But we remember Kordell as both the antagonist and hero of that game, and almost every close game of the 1997 season, because it fits our narrative.
The Steeler-Broncos rematch in the AFC Championship reveals the flip side of how our memories spin these emotional yarns.
Does anyone remember Kordell capped a late game drive by throwing a touchdown to Charles Johnson to bring Pittsburgh within a field goal of tying? Do we recall that it was the defense failed to prevent Denver from running out the clock?
- Instead we remember Kordell throwing multiple interceptions at the goal line.
While Kordell certainly shouldn’t be excused for the interceptions, his performance in the game that marked his first big career downturn was far more balanced than the fans, and perhaps Stewart himself, credited him for.
Emotions ran raw throughout the 1998 season, most notably Kordell’s sideline confrontation with Bill Cowher, his benching, his crying and then inexplicable reinsertion back into the game.
1999: No One is Immune
But it was the front office that showed that it was not immune from the bug that off season.
The Steelers had extended Stewart’s rookie contract in 1997. That meant that the Steelers had him under contract at a relatively low salary cap number for only two more years at that point, giving the franchise a lot of flexibility for dealing with their faltering starter.
Instead of hedging their bets, the front office ignored the signs that Kordell was regressing, tore up Kordell’s contract and extended it through 2003 with a then unheard of 8.1 million dollar signing bonus and 22 million plus in new money.
Dan Rooney seemed to acknowledge the franchise’s leap of faith at Heinz Field’s ground breaking by commenting something along the lines that: “We’d like this to become the ‘House that Kordell built’ but we’ll see.”
The only thing Kordell built in 1999 was frustration, as he regressed even further. But so did the Steelers offensive line, wide receiving corps, defensive line, and secondary.
- A large swath of Steelers Nation refused to accept the later reality.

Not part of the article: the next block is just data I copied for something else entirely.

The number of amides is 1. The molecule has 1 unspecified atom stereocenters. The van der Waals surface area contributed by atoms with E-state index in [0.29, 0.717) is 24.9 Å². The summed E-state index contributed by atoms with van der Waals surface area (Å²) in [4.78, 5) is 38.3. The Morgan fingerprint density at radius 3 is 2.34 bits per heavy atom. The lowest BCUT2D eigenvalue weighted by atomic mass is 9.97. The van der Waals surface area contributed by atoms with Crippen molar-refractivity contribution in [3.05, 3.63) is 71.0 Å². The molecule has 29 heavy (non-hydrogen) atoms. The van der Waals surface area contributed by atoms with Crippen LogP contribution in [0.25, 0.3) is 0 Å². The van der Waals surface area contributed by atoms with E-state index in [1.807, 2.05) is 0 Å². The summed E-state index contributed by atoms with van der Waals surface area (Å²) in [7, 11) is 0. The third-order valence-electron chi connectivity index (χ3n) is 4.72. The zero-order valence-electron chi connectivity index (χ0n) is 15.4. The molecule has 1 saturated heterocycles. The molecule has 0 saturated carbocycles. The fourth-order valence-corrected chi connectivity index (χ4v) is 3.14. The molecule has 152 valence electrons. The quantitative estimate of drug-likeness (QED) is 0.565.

On December 12, 1999 when Qadry Ismail was burning the Steelers defense for a record 258 yards and 3 touchdowns Scott Brown, then Dean of the PSFCOM’s legendary Purple Goose Saloon, sarcastically joked “Its Kordell’s fault.”
Many of the venerable bar’s patrons missed Scotty’s sarcasm, never mind the fact that Kordell had been relegated to wide receiver by that point.
(And we won’t even begin to fathom the layered irrationality that led untold hundreds in Steeler Nation to swear that “My buddy’s the cop who…” caught Kordell in any number of illegal and unsavory situations.)
Resurrection and End Game
Kordell Stewart would of course rise for the ashes of 1999, first helping restore the Steelers self-respect in 2000 and then taking them to another losing AFC Championship game which he took a disproportionate share of the blame.
After winning the Steelers MVP award and going to the Pro Bowl in 2001, Kordell Stewart’s time as a starter ended in just three games into 2002. The suddenness and permanence of the benching caught many by complete surprise, up to and including Steelers Digest’s Bob Labriola.
During ESPN Deportes Latin American broadcast of the Steelers-Colts MNF game later that year, Raul Allegre reported that Cowher had confided in him that he hadn’t wanted to bench Kordell, but felt he had to because Stewart had lost the confidence of his locker room.
I’ll let you decide if that amounts to a final, gut instinct decision.
But I do know that there was no objective benefit or logical reason for Kordell Stewart to fly into Pittsburgh to file his retirement papers at the South Side.
Instead it was purely a decision from the heart. A perfect ending for a player whose legacy was defined by emotion.
Source: Behind the Steel Curtain